Harley-Davidson Triple Vent System Evolution Waterproof Leather Jacket

Harley-Davidson Triple Vent System Evolution Waterproof Leather Jacket

I thanked the bikers for stopping. They hopped back in their Tahoe and drove off, just as the California Highway Patrol car arrived. The CHP officer took my report, and took the information about the witnesses. I pulled out my American Motorcyclist Association card, and called the roadside assistance number on the back. By the time I had finished filling out the accident report with the officer, a flatbed truck had arrived, the bike was loaded, and I was ready to head home. By 11:00 pm, I was in my living room, the bike was secured in my back yard.

After hugging my wife and petting my animals, I inspected my gear.

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The Gear I Was Wearing:

Helmet: Arai Signet-Q size XXL - $619.99

Jacket: Harley-Davidson Triple Vent System Evolution Waterproof Leather Jacket - $575.00

Armor: Optional CE approved Back Armor - $25.00

Jeans: Harley-Davidson Guardian Kevlar-Lined Jeans (no longer manufactured)

Gloves: Road Gear Carbon Maxx Gloves - $69.00

Boots: Harley-Davidson FXRG-3 Performance Boots - $250.00

 

My helmet had scrapes across the chinbar and face shield, a gouge out of one side and scrapes on the other.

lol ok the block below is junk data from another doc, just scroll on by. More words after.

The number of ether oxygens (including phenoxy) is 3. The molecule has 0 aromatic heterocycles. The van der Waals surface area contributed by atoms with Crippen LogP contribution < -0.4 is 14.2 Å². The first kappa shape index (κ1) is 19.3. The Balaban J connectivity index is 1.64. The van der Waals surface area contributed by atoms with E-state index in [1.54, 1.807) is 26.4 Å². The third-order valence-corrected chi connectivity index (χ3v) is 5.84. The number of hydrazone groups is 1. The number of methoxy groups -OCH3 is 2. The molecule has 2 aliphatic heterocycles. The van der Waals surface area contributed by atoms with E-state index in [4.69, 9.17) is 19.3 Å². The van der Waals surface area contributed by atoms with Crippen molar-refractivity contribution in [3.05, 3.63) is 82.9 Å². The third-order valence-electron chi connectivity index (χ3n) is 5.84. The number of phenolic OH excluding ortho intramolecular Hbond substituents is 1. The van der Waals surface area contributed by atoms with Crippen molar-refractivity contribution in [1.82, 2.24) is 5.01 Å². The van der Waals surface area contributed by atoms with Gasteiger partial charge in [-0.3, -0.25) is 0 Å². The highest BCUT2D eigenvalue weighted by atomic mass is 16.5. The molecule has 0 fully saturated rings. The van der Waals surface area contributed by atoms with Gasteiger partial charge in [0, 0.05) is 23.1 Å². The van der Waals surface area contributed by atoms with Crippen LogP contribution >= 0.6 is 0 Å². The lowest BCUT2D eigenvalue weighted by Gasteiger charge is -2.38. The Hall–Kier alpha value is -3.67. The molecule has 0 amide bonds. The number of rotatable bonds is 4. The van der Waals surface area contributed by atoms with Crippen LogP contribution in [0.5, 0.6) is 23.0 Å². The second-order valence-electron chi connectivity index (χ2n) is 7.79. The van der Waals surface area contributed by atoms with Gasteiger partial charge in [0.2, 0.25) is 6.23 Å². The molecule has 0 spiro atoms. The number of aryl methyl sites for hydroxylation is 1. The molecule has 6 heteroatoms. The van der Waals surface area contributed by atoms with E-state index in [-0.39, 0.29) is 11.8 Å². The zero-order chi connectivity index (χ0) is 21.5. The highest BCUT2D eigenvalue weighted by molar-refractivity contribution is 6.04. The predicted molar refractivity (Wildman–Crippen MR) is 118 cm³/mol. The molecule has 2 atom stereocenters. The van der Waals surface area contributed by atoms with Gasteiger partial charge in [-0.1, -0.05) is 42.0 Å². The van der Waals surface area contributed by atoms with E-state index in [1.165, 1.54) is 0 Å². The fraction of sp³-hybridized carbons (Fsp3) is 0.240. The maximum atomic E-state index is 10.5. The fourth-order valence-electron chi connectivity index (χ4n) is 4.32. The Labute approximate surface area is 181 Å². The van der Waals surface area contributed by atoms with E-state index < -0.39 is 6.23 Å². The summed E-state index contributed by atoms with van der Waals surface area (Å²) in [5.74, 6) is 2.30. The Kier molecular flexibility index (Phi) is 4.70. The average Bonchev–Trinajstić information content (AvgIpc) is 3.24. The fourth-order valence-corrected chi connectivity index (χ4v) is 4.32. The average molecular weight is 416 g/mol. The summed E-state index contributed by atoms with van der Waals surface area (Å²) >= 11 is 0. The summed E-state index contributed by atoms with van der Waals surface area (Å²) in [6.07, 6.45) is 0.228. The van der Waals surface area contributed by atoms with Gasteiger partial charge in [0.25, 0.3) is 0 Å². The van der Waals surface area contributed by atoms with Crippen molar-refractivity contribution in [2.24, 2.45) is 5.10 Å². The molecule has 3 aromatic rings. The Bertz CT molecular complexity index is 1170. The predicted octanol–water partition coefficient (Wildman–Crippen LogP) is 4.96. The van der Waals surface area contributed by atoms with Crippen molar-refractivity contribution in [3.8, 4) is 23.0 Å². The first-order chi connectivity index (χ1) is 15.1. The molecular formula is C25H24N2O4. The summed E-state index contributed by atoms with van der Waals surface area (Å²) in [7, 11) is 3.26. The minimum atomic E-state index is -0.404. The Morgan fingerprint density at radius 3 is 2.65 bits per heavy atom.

My jacket, which had been brand new, now looked weathered and scraped. It showed where I had slid along the road on my back for some distance — right where the optional back armor was installed. The collar was frayed, some buttons and snaps worn down, but it was pretty much intact.

Road Gear Carbon Maxx Gloves

Road Gear Carbon Maxx Gloves

My gloves, which featured carbon fiber knuckle protectors, had done their job. The knuckle guards had ground down on both hands, but neither had ground through.

My riding pants were Kevlar-lined jeans. Some of the denim covering had worn through, exposing the Kevlar lining. But the pants did their job, and did not fail. My leather belt also showed the scars of a slide down the pavement, grooves of wear that give me chills every time I look at them.